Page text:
Carnivals are, of course, fun but this one can be so much more.  Getting the word out about the dangers of punitive discipline and about the valuable alternatives that exist can make a difference in the life of children everywhere.  You can use your blog posts and the Carnival posts to spread the word!  Tweet the Carnival (#CarGD) post it on Facebook and get the word out.  The more people who read about Gentle Discipline the more likely that we can change on child’s life for the better.

Post Ideas

Please take a look at last year’s topics for ideas.  You don’t have to consider yourself an “expert” on GD!  Writing about struggles/doubts makes GD more real to those unfamiliar with it!  You can write about any topic related to Gentle Discipline (GD) but here are some ideas;
  • Your childhood experience with/without GD
  • Why you choose GD with your kids
  • GD during difficult situations
  • Societal/family pressure to spank or give time outs
  • Permissiveness – the slippery slope and how to avoid it
  • Creating a “yes” environment
  • Using time-in instead of time-out
  • The dangers of praise
  • Respecting children’s feelings
  • Discipline through play
  • Sex differences in GD (apply differently to boys/girls? is this desirable?)
  • “The Hardest Part of GD is…”
  • Sibling “rivalry”
  • Dealing with teachers and caregivers

This is just a sample.  Feel free to post on any related topic!  Topics prohibited include spanking, corporal punishment, love-withdrawal, positive conditioning, parent-forced time-outs, withholding of basic care such as food, etc.

Please spread the word about the Carnival!  The more participants we have to stronger the cry for Gentle Discipline!  I’m a tiny blog in a big pond!  Help me get the word out!

Assumption Free Zone

You don’t have to look very far to find a hulabaloo about parenting.  Helicopter, Tiger, SAHM, WOHM, Attachment, Ferber, etc.  Everywhere you look someone is labeling and then judging other moms.

16260068_117490_rawRecently, on Facebook, a friend posted a picture of a baby being fed with a hands free system.  Her comments weren’t overly assuming (and I love her so I’m not trying to call her out or anything) but many of the comments that followed were terrible. (The picture on the right is NOT the picture posted but it is an example of a “hands-free” feeding system).

Some of the things said (I’m paraphrasing):

  • “why even have kids if you don’t want to touch them?”
  • “who needs moms?”
  • “that mom is lazy.”
  • “she thinks cleaning her house is more important.”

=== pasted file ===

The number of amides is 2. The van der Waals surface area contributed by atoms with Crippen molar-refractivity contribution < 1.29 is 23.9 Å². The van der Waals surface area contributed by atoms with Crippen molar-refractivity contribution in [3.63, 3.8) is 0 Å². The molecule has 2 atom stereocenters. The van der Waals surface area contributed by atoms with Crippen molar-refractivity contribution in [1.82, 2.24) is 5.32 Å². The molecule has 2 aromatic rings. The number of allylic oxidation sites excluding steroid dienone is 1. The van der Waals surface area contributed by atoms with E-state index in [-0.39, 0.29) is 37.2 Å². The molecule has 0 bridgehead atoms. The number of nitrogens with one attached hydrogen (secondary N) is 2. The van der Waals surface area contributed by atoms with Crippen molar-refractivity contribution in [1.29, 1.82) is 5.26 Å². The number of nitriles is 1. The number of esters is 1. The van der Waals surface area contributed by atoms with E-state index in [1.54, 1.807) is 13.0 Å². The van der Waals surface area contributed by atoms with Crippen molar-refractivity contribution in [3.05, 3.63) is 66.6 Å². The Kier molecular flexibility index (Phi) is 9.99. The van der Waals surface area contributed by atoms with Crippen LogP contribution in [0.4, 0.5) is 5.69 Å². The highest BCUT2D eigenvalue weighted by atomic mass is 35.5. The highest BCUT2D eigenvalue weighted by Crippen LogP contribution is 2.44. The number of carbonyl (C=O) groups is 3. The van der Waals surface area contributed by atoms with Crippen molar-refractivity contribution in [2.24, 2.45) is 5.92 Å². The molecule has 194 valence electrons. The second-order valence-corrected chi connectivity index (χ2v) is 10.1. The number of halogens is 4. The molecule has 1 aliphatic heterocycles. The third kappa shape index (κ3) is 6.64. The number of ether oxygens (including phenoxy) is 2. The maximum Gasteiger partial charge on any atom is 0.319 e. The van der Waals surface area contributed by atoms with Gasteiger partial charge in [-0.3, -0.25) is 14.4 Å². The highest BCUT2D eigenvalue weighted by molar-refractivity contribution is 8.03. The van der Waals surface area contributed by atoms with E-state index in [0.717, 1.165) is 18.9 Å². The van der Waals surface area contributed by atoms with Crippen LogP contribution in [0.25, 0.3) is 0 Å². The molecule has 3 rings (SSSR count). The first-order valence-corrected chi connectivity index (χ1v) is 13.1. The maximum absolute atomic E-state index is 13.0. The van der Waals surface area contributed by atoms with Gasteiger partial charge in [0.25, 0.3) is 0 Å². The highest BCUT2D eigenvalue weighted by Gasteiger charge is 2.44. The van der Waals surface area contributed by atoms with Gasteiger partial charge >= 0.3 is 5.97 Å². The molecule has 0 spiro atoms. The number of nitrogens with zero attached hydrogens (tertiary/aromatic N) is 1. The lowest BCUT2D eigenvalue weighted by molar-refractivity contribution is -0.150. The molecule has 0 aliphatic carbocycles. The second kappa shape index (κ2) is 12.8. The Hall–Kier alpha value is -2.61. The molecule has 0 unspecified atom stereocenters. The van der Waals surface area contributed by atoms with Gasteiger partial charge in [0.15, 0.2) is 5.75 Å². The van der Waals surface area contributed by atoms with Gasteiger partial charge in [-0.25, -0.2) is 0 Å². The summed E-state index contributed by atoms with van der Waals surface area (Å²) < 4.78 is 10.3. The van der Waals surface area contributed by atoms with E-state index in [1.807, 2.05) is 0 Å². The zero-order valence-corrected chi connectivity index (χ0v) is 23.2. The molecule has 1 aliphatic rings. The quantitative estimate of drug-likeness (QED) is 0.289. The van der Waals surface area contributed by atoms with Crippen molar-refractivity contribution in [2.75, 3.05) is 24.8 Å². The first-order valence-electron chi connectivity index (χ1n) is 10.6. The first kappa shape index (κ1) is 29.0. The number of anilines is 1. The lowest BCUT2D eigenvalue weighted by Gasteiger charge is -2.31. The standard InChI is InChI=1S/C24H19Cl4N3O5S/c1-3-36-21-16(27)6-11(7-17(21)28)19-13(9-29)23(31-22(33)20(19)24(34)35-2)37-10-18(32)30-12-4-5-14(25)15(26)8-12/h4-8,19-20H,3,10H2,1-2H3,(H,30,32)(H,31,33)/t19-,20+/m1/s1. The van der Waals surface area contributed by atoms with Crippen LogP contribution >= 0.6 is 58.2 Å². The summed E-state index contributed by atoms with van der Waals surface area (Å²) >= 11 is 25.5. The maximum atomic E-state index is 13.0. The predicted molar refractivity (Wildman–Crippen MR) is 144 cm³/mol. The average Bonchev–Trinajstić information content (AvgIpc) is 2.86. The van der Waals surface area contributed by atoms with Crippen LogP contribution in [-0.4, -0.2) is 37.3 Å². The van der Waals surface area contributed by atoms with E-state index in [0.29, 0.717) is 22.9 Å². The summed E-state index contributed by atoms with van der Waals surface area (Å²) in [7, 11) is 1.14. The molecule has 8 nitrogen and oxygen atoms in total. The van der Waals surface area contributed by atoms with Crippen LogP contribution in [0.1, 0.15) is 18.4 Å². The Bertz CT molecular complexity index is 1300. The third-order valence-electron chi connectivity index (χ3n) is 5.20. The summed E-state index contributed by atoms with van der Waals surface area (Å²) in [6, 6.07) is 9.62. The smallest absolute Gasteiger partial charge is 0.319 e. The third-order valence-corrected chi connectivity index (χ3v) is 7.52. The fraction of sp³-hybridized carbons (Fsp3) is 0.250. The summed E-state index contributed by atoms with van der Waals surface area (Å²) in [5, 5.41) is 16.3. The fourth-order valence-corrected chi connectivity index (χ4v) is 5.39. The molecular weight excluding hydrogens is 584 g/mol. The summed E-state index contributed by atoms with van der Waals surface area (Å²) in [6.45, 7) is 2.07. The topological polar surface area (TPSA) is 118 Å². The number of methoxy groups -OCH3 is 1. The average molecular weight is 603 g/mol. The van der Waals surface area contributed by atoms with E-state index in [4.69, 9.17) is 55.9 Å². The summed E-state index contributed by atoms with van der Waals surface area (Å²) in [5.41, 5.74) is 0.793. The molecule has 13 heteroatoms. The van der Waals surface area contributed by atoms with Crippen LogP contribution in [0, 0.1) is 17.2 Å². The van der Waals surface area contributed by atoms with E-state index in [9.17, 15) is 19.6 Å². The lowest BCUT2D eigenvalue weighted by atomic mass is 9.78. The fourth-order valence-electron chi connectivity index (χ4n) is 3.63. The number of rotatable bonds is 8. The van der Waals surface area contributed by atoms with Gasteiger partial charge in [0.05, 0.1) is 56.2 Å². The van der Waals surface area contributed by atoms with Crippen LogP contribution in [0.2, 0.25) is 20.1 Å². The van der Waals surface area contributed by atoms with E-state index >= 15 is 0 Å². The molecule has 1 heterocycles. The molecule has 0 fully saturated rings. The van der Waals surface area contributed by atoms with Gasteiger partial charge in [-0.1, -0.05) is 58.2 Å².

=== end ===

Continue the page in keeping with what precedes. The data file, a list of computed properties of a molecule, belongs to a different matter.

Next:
They knew NOTHING about the baby or mother in this picture. N.O.T.H.I.N.G.   A few people pointed out that she probably has twins (there was another empty boppy in the picture) but most didn’t think this was an excuse and some even said that breastfeeding twins is “easy”.

Gah!  You can imagine how that made me feel!

But here’s the thing – I would have said the exact same thing a few years ago. I remember actually seeing the Podee bottles in BRU and thinking “geesh, so lazy!”  Of course now I know those bottles to be life savers [1. You see I use (and promote to everyone I know) the Podee bottle system.  I really love it and it was definitely the kinder, more nurturing thing to do when my twin preemies were hungry and I had to pump and bottle feed.  (And before you ask “why didn’t your forbid bottles in the NICU?” it was more important to get my babies home, with me, than to exclusively breastfeed.  Don’t think you can know until you’ve lived it.)]

In an ideal world we would all have six arms and six breasts (and six months of maternity leave *cough*) and babies would never have breastfeeding challenges. Of course having the ability to hold your baby all day and flood their systems with oxytocin is the ideal but if you think that is worth the cost of an infant crying in hunger and not understanding why mommy isn’t coming and the resulting cortisol flooding their systems then I’m just glad you don’t have multiples. It isn’t a question of bottle propping being better than hand feeding it is about bottle proppiygng being better than being hungry and alone. I could SAFELY feed one twin while holding the other and pumping while I gently sang. He heard my voice, he wasn’t hungry and crying, and he got good cuddles in later.

In hindsight if I ever needed to bottle feed again I would choose Podee because it is an active rather than passive system – so the baby has to draw milk up and when he wants to rest he can with no drip more like from the breast.  It is not dangerous and not meant to be used unsupervised.

I wanted to leave this part out.  It was originally in the body of the post but I thought it took me off point so I took it out.  Then I thought about people assuming things about hands-free and felt I couldn’t leave it out. ]!

Then the last few weeks have been full of bashing extended breastfeeders (I prefer the term child-led) thanks to the TIME cover featuring Jamie Lynn Grummet nursing her 3 year old. The assumptions here were outrageous!  Some people called her a child molester.  They knew nothing about her or her son or the research on extended breastfeeding but they could make that massive jump from “wow, that’s odd” to “devil woman”!

It is like road rage.  It always struck me as odd that normal people could become monsters behind the wheel of a car.  My theory is that we allow cars to depersonalize us.  That isn’t another person trying to go about their day – that is a DRIVER IN MY WAY.  I DON’T CARE WHERE THEY ARE GOING THEY NEED TO MOVE!